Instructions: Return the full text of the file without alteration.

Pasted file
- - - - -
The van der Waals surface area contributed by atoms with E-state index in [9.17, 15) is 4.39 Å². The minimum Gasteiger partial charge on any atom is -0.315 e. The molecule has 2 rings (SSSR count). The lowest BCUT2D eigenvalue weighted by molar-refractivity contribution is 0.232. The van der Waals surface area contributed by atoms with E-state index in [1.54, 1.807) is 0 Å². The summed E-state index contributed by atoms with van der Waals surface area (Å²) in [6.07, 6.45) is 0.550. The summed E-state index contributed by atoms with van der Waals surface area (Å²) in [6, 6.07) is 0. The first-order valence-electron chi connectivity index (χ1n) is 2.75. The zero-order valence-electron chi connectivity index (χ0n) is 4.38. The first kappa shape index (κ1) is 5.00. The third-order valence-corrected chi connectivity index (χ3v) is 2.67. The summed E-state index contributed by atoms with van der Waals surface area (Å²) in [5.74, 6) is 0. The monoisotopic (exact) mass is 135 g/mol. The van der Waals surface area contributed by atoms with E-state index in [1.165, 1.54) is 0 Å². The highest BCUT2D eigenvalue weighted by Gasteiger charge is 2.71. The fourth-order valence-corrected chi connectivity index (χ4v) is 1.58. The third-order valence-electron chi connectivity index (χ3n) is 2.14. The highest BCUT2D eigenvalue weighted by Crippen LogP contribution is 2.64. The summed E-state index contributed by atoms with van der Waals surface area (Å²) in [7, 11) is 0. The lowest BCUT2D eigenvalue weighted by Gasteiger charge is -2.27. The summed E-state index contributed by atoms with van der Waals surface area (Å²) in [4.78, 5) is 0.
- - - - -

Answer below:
The van der Waals surface area contributed by atoms with E-state index in [9.17, 15) is 4.39 Å². The minimum Gasteiger partial charge on any atom is -0.315 e. The molecule has 2 rings (SSSR count). The lowest BCUT2D eigenvalue weighted by molar-refractivity contribution is 0.232. The van der Waals surface area contributed by atoms with E-state index in [1.54, 1.807) is 0 Å². The summed E-state index contributed by atoms with van der Waals surface area (Å²) in [6.07, 6.45) is 0.550. The summed E-state index contributed by atoms with van der Waals surface area (Å²) in [6, 6.07) is 0. The first-order valence-electron chi connectivity index (χ1n) is 2.75. The zero-order valence-electron chi connectivity index (χ0n) is 4.38. The first kappa shape index (κ1) is 5.00. The third-order valence-corrected chi connectivity index (χ3v) is 2.67. The summed E-state index contributed by atoms with van der Waals surface area (Å²) in [5.74, 6) is 0. The monoisotopic (exact) mass is 135 g/mol. The van der Waals surface area contributed by atoms with E-state index in [1.165, 1.54) is 0 Å². The highest BCUT2D eigenvalue weighted by Gasteiger charge is 2.71. The fourth-order valence-corrected chi connectivity index (χ4v) is 1.58. The third-order valence-electron chi connectivity index (χ3n) is 2.14. The highest BCUT2D eigenvalue weighted by Crippen LogP contribution is 2.64. The summed E-state index contributed by atoms with van der Waals surface area (Å²) in [7, 11) is 0. The lowest BCUT2D eigenvalue weighted by Gasteiger charge is -2.27. The summed E-state index contributed by atoms with van der Waals surface area (Å²) in [4.78, 5) is 0.